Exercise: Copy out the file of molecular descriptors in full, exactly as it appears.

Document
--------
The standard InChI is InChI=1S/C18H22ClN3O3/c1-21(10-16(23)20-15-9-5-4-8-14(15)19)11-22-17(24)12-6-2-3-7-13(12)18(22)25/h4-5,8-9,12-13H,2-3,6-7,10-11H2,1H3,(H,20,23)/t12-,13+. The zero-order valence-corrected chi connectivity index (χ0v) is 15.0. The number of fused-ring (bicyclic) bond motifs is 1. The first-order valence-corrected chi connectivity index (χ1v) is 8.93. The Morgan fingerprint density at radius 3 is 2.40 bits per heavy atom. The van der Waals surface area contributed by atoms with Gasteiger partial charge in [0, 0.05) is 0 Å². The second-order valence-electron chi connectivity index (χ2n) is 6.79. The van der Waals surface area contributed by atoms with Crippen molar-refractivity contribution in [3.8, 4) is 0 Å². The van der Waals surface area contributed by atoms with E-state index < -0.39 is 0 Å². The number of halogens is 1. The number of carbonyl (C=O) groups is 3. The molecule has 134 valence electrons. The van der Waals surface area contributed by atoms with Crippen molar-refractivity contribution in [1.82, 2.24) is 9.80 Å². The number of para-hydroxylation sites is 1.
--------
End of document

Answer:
The standard InChI is InChI=1S/C18H22ClN3O3/c1-21(10-16(23)20-15-9-5-4-8-14(15)19)11-22-17(24)12-6-2-3-7-13(12)18(22)25/h4-5,8-9,12-13H,2-3,6-7,10-11H2,1H3,(H,20,23)/t12-,13+. The zero-order valence-corrected chi connectivity index (χ0v) is 15.0. The number of fused-ring (bicyclic) bond motifs is 1. The first-order valence-corrected chi connectivity index (χ1v) is 8.93. The Morgan fingerprint density at radius 3 is 2.40 bits per heavy atom. The van der Waals surface area contributed by atoms with Gasteiger partial charge in [0, 0.05) is 0 Å². The second-order valence-electron chi connectivity index (χ2n) is 6.79. The van der Waals surface area contributed by atoms with Crippen molar-refractivity contribution in [3.8, 4) is 0 Å². The van der Waals surface area contributed by atoms with E-state index < -0.39 is 0 Å². The number of halogens is 1. The number of carbonyl (C=O) groups is 3. The molecule has 134 valence electrons. The van der Waals surface area contributed by atoms with Crippen molar-refractivity contribution in [1.82, 2.24) is 9.80 Å². The number of para-hydroxylation sites is 1.